Scottish Tories propose reopening of decades-old train lines to boost economy

Dan Sanderson
·2-min read
Scottish Conservative Leader Douglas Ross 
Scottish Conservative Leader Douglas Ross

Rail routes that have been closed for decades would be resurrected under Tory proposals to boost Scotland’s transport network.

Under the plan, set to be included in the party manifesto, reviews would be launched into lines that were shut under the Beeching cuts of the 1960s and reopened if it was found doing so would make economic sense.

The line between Perth and Edinburgh would be one of those that could be rejuvenated under the plan with the Buchan to Formartine line, in the north east, another contender.

It follows the reopening of the Borders railway, which closed in 1969 and reopened in 2015, and has been widely seen as a success.

The infrastructure plan would also see upgrades to Scotland’s road network, including the dualling of the A1 and expansion of the M8.

"We would review closed rail lines and stations and reopen those which would support local growth,” Mr Ross said.

“"Many iconic railways were shut down during the Beeching cuts of the 1960s - we would review which should be reopened.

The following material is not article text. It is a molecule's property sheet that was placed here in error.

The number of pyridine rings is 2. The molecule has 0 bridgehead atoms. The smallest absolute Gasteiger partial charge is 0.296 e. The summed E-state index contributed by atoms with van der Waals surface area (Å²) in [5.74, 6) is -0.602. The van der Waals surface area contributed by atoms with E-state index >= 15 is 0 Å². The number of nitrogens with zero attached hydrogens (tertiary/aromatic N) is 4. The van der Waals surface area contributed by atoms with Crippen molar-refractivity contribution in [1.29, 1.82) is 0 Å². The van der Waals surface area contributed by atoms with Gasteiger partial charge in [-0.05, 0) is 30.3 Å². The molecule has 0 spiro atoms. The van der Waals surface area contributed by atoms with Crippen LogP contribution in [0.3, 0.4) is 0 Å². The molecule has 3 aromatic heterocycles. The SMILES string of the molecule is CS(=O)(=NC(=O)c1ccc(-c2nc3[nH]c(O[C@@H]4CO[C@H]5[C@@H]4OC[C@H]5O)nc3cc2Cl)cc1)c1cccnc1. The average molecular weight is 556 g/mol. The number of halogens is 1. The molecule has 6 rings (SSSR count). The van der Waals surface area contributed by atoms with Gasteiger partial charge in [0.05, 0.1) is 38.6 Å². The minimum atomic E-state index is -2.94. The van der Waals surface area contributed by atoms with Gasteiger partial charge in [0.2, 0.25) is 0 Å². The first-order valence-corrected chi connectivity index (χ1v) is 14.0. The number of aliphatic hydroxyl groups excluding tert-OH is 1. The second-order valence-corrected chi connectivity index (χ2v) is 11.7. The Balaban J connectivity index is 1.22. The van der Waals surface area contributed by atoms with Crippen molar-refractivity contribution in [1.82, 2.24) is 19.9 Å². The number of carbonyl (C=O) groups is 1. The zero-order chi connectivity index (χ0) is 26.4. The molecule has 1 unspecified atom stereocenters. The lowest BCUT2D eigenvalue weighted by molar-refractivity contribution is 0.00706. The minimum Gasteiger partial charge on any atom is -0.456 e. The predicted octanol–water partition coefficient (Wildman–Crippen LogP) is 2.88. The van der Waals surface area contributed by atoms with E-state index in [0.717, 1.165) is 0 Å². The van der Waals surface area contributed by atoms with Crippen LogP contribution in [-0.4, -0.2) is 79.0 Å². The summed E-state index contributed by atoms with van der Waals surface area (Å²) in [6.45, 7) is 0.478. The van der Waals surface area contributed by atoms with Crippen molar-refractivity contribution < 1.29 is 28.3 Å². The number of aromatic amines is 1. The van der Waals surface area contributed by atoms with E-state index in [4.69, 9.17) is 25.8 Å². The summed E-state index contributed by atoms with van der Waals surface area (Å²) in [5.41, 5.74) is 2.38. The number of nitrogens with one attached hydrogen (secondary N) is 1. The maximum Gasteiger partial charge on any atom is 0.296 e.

Richard Beeching looking at a large map, showing how British Rail trunk routes might look in 1984 
Richard Beeching looking at a large map, showing how British Rail trunk routes might look in 1984

“We'd look to take notes of interest from around the country where people think there is an opportunity for a station to be reopened, a line to be reopened."

The Tories also propose a smart travel card that would work on public transport across Scotland, akin to an Oyster Card in London, and roll out full fibre broadband across Scotland by 2027.

Meanwhile, the party has also suggested using more privatisation to improve the country’s ferry services.

The party set out plans to scrap the state-owned firm which owns the ferries, ports, harbours and associated infrastructure, Caledonian Maritime Assets Ltd (CMAL). It owns 36 ferries used around the west coast and northern isles, leasing most to state-owned operator CalMac.

It said long-term contracts should be agreed with individual ferry companies instead.

Mr Ross, who is standing for Holyrood in the Highlands and Islands, where most of the ferries run, agreed that could mean more privatisation.

He said: “There are already private operators within the ferry industry in Scotland. We would look to get the best deal for people who rely on these as a lifeline service.”